The film team from The Red Collar line up for the premiere screening at the Rendez-vous with French Cinema in Paris Photo: Richard Mowe
If it’s Paris in January it must be the Rendez-vous with French Cinema, now in its 20th edition which unites buyers, sales agents, and journalists in a jamboree to set out some of le cinéma français’s wares for the year ahead, including 80 new titles slated for premiere screenings among the 169 features on show.
The event, organised by the film promotion body Unifrance and focussed around the Intercontinental Grand Hotel and the Gaumont Opera cinema, opened last night with a gala screening of veteran Jean Becker’s latest opus The Red Collar (Le Collier Rouge).
On stage at the opening of the Unifrance Rendez-vous with French Cinema: director Jean Becker, writer Jean-Loup Dabadie and actor Nicolas Duvauchelle Photo: Richard Mowe
As an example of well-made, craftsman-like film-making from a director whose 15th feature’s theme coincides with this year’s centenary of the end of the First World War, The Red Collar ticks most of the boxes and should find favour overseas. Previous Becker landmarks include Conversations With My Gardener (Dialogue Avec Mon Jardinier), Children Of The Marshland (Les Enfants Du Marais) and My Afternoons With Margueritte (La Tête En Fiche).
Based on a novel by Jean-Christopher Rufin, with a script by Becker and Jean-Loup Dabadie, the film encapsulates many of the themes of Becker’s filmography, suffused with an appealing nostalgia as well as a belief in man’s ultimate humanity.
Nicolas Duvauchelle in an intense and considered performance plays an army officer who is decorated with a Legion d’honneur for his exploits on the battlefield. He desecrates the honour by publicly denouncing the officer class and presenting to his faithful canine battle companion instead. François Cluzet takes the role of the military judge who is charged with investigating the case while Belgian actress Sophie Verbeeck incarnates the young officer’s spouse. An impressive and expressive canine Jaeger appears as the catalyst.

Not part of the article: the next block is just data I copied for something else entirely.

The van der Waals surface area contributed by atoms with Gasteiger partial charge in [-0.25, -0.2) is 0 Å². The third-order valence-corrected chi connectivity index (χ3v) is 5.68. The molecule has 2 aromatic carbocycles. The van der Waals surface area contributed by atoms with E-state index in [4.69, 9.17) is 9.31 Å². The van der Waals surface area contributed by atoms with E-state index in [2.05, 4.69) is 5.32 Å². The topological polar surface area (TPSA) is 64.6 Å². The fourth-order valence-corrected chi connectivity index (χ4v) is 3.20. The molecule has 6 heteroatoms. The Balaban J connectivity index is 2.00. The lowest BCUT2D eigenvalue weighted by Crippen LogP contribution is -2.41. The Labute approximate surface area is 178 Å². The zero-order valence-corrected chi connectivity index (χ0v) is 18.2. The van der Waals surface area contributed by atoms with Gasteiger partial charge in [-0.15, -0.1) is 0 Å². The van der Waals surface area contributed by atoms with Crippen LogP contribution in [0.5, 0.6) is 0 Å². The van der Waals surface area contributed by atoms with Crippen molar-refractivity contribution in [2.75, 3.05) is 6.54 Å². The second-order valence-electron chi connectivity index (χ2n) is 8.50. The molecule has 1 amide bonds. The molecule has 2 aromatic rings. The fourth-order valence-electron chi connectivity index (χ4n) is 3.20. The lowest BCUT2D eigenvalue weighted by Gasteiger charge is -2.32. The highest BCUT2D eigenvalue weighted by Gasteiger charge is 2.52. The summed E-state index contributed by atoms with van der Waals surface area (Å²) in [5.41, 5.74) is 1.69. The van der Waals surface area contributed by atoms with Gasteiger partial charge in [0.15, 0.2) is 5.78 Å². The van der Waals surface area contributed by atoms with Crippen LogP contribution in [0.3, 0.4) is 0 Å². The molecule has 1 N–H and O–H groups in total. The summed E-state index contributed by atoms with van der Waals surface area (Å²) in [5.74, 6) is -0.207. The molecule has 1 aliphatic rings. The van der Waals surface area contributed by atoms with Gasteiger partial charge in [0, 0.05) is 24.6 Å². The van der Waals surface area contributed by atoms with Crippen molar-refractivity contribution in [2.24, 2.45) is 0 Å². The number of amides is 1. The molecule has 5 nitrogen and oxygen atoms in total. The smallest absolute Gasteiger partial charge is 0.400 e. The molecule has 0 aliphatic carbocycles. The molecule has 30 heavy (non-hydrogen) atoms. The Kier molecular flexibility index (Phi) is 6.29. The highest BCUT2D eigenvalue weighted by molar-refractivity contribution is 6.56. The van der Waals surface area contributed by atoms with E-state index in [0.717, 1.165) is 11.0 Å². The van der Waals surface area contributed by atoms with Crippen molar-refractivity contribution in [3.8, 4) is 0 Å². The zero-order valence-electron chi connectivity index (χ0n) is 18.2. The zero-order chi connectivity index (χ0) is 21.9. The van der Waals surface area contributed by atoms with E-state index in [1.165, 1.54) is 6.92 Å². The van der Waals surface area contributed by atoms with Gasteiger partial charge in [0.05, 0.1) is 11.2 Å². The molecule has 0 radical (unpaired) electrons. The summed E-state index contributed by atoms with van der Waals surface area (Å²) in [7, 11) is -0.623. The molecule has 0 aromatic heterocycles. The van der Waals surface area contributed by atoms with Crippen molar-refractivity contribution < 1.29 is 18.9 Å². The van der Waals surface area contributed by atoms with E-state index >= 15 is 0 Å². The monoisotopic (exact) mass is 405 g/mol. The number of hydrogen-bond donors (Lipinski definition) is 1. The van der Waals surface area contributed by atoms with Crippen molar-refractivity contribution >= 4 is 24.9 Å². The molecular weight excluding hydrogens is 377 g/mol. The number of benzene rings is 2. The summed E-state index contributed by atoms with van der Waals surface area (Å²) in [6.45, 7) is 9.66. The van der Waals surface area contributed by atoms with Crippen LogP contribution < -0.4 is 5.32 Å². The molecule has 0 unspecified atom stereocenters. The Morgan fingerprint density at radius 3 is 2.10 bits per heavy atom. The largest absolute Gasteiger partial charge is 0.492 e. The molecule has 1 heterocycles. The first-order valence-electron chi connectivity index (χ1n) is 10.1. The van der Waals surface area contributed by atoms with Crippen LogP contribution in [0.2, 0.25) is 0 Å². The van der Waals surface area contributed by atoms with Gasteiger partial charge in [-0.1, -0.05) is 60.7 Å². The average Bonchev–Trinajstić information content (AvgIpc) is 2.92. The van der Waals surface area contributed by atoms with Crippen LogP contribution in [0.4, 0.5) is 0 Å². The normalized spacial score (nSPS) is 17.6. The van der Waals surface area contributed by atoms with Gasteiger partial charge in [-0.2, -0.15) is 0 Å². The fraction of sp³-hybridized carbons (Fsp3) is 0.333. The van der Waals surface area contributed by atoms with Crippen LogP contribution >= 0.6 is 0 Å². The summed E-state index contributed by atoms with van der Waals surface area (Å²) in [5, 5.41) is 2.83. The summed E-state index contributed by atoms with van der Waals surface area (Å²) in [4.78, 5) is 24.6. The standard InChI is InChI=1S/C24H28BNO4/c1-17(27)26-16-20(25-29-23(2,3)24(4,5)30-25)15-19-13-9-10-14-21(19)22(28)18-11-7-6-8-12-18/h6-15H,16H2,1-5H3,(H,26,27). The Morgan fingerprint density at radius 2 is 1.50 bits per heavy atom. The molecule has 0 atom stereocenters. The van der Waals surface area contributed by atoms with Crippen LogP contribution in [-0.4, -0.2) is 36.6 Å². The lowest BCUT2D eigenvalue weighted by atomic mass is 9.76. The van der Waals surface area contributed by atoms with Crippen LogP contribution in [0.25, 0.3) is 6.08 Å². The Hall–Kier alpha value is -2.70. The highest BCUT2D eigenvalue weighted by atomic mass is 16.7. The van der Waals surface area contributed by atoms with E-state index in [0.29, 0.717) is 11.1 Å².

Becker (84) who appeared in person to present the film with Duvauchelle, Dabadie, Verbeeck and Jaeger, mused that at his age this might well prove to be a swan song. He noted too that at a special screening he observed author Rufin with moist eyes which, he thought, augured well for the film’s impact on audiences when it is released in France on 21 March.
François Cluzet and his canine co-star Jaeger in The Red Collar Photo: UniFrance
The Rendezvous, hosted by Isabelle Giordano (Unifrance director general) and the organisation’s new president Serge Toubiana, is touted as the largest market place for French cinema outside of Cannes and it preludes the start of the year’s Festival season with Rotterdam, Sundance, and Berlin all looming on the near horizon.
Tonight at the Ministry of Culture Juliette Binoche will receive a special French Cinema Award (in the wake of Isabelle Huppert last year and previously producer/director Luc Besson), as a proponent of French cinema across the globe. Binoche appears in Claire Denis’s Let The Sunshine In and will appear shortly in Japanese director Naomi Kawase’s Vision before re-teaming with Denis on a sci-fi extravaganza High Life.
Yesterday’s opening salvo ended with a soirée in Club Society which formerly was a celebrated poker club. Just how many of those international buyers partying in to the night will continue to take a gamble on French films remains to be seen.